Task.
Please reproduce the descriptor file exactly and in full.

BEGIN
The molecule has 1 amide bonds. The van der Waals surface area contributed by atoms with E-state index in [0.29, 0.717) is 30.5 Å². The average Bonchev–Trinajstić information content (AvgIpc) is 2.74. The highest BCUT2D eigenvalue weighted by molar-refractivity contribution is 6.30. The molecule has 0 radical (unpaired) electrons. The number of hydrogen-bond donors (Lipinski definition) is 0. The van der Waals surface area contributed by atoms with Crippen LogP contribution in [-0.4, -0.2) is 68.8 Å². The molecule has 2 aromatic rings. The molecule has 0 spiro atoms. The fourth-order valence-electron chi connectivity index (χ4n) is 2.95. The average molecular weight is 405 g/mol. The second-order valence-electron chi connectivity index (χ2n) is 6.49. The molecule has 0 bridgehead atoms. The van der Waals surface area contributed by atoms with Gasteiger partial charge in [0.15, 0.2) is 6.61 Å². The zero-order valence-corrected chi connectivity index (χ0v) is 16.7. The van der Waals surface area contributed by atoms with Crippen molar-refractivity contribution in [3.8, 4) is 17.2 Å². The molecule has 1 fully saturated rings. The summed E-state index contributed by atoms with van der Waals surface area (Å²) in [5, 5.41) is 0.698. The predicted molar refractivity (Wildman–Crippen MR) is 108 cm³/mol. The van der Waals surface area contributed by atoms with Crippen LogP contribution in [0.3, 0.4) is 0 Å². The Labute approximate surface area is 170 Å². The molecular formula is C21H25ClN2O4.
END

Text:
The molecule has 1 amide bonds. The van der Waals surface area contributed by atoms with E-state index in [0.29, 0.717) is 30.5 Å². The average Bonchev–Trinajstić information content (AvgIpc) is 2.74. The highest BCUT2D eigenvalue weighted by molar-refractivity contribution is 6.30. The molecule has 0 radical (unpaired) electrons. The number of hydrogen-bond donors (Lipinski definition) is 0. The van der Waals surface area contributed by atoms with Crippen LogP contribution in [-0.4, -0.2) is 68.8 Å². The molecule has 2 aromatic rings. The molecule has 0 spiro atoms. The fourth-order valence-electron chi connectivity index (χ4n) is 2.95. The average molecular weight is 405 g/mol. The second-order valence-electron chi connectivity index (χ2n) is 6.49. The molecule has 0 bridgehead atoms. The van der Waals surface area contributed by atoms with Gasteiger partial charge in [0.15, 0.2) is 6.61 Å². The zero-order valence-corrected chi connectivity index (χ0v) is 16.7. The van der Waals surface area contributed by atoms with Crippen molar-refractivity contribution in [3.8, 4) is 17.2 Å². The molecule has 1 fully saturated rings. The summed E-state index contributed by atoms with van der Waals surface area (Å²) in [5, 5.41) is 0.698. The predicted molar refractivity (Wildman–Crippen MR) is 108 cm³/mol. The van der Waals surface area contributed by atoms with Crippen LogP contribution in [0.3, 0.4) is 0 Å². The Labute approximate surface area is 170 Å². The molecular formula is C21H25ClN2O4.